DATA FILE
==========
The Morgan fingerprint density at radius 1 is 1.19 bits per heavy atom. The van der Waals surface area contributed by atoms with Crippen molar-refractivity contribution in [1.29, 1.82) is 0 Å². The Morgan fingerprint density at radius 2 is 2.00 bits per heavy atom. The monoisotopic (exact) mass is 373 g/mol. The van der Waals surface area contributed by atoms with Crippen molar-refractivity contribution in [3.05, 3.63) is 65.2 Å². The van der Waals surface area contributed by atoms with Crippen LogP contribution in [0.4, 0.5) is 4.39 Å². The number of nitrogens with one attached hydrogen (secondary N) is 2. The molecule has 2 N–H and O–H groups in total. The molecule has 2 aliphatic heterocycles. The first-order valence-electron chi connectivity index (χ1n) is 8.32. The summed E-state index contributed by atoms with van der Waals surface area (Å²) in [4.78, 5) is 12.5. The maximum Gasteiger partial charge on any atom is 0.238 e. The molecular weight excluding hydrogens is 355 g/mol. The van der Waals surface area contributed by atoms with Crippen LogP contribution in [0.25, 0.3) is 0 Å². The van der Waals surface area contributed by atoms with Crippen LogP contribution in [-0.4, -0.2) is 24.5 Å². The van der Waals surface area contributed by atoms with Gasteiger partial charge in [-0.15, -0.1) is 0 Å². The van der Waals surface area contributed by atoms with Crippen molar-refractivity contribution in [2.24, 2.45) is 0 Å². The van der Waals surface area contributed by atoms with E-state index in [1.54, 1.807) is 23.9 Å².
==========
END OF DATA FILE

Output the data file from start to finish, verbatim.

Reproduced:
The Morgan fingerprint density at radius 1 is 1.19 bits per heavy atom. The van der Waals surface area contributed by atoms with Crippen molar-refractivity contribution in [1.29, 1.82) is 0 Å². The Morgan fingerprint density at radius 2 is 2.00 bits per heavy atom. The monoisotopic (exact) mass is 373 g/mol. The van der Waals surface area contributed by atoms with Crippen molar-refractivity contribution in [3.05, 3.63) is 65.2 Å². The van der Waals surface area contributed by atoms with Crippen LogP contribution in [0.4, 0.5) is 4.39 Å². The number of nitrogens with one attached hydrogen (secondary N) is 2. The molecule has 2 N–H and O–H groups in total. The molecule has 2 aliphatic heterocycles. The first-order valence-electron chi connectivity index (χ1n) is 8.32. The summed E-state index contributed by atoms with van der Waals surface area (Å²) in [4.78, 5) is 12.5. The maximum Gasteiger partial charge on any atom is 0.238 e. The molecular weight excluding hydrogens is 355 g/mol. The van der Waals surface area contributed by atoms with Crippen LogP contribution in [0.25, 0.3) is 0 Å². The van der Waals surface area contributed by atoms with Crippen LogP contribution in [-0.4, -0.2) is 24.5 Å². The van der Waals surface area contributed by atoms with Gasteiger partial charge in [-0.15, -0.1) is 0 Å². The van der Waals surface area contributed by atoms with Crippen molar-refractivity contribution in [2.24, 2.45) is 0 Å². The van der Waals surface area contributed by atoms with E-state index in [1.54, 1.807) is 23.9 Å².